Ostrich Budget - Spoiler Alert: It doesn't work

I am over spending money on my financial mistakes and avoidance.  Spending some time to create new habits and learn about money!

Previously, my general technique was to make a perfectly planned, timed,and color coded budget and maybe even print it out, and make a color coded binder to match...

 

and then never look at it again.

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The intention was there, but I was lacking follow through.

I was burying myself head in metaphorical sand of procrastination and avoidance. If I don't see it, its not there. This leads to late payments, anxiety, and confusion.

The confusion of ignoring your budget is the worst part!

Even the format of an excel budget sheet looks constricting. [numbers inside boxes]

EW, no one wants to feel all boxed up! I can only trick myself into having fun with my pink highlighter and transparent sticky notes for so long.

 

This is what I’m going to try:

              1. Create an effective budget.

              2. Track your budget.

              3. Make it a habit.

              4. Feel empowered about your finances.

 

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1. Create an effective budget.

Throwing numbers on an excel sheet doesn't help if they aren't realistic. But how do you find out what numbers should be in those pesky boxes? Track your spending.

For a recent budget, I tracked spending for a month on Mint. Then I checked my budget to see if it was realistic and made adjustments with my budget (and adjustments with my spending.) I love Mint - it connects to your banking and credit account, and categorizes your spending for you! Easy and organized!

 

2. Track your budget.

Make this a weekly thing, or at least monthly. Set an calendar notification on your phone, and don’t cancel on yourself!

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Maybe one day I will set up all my bills to be auto-paid through my accounts, but I need to have a deeper understanding of this first. It’s like when you were in 5th grade math, and even though you had access to a calculator, the teacher wanted to see all the work for long division. It is time consuming, but if you are like me and you're teaching yourself money management through trial and error, it’s worth the time.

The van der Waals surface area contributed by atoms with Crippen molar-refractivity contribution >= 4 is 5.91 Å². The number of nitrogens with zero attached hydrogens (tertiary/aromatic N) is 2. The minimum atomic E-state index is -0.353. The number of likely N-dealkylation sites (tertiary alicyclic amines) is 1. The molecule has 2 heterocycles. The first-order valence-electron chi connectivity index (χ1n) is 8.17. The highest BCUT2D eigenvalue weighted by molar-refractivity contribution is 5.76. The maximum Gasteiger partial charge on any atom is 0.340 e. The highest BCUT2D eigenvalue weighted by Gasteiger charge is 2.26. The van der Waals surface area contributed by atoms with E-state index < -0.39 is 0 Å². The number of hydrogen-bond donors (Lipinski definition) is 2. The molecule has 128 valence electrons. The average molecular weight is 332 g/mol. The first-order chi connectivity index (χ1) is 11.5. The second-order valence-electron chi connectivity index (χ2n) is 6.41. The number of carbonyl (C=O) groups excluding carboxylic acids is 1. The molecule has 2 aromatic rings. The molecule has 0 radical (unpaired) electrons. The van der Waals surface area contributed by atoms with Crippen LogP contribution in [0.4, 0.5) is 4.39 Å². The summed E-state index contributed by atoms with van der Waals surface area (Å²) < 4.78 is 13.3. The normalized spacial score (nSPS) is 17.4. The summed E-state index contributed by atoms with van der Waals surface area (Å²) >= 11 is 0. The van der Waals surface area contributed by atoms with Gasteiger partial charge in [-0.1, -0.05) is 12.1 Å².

Forgive yourself for slip-ups but hold yourself accountable. Creating long term habits means doing a little bit of un-learning. I have been spending time on releasing my fears around money. Restructuring the way that I spend, and save, and making both an act of self-love and self-care.


3. Make it a habit! Set aside time to review your finances.

My favorite way to make things a habit is to associate not-fun-activities with very-fun-activities! Going to yoga, getting a manicure, reading a book, meeting with a friend. It can be something that would have done anyway, the thought behind it matters. Set a timer - maybe just 20 minutes. When the time’s up, you’re done, and your reward awaits!

Make it a priority. Do this task right in the morning or before fun plans for the day. Have your favorite snack while you review your accounts and worksheets. (mmmm pumpkin spice latte... heck! pumpkin spice everything!)

Make the task and the reward the same. (Pumpkin Spice Latte Budget = you only have PSL when you do budgeting. Perfectly spiced financial responsibility.)

Make it sacred. Treat this like a date and set aside time - After all, this is a part of self-care! You are giving yourself the gift of knowing and it feels light and calm.

 

4. Feel empowered about your finances.

What books, templates, worksheets, blogs, or resources do you use for your financially secure, stable and empowered activities?

Post in the comment below.

 

Peace, Love, Sat Nam!


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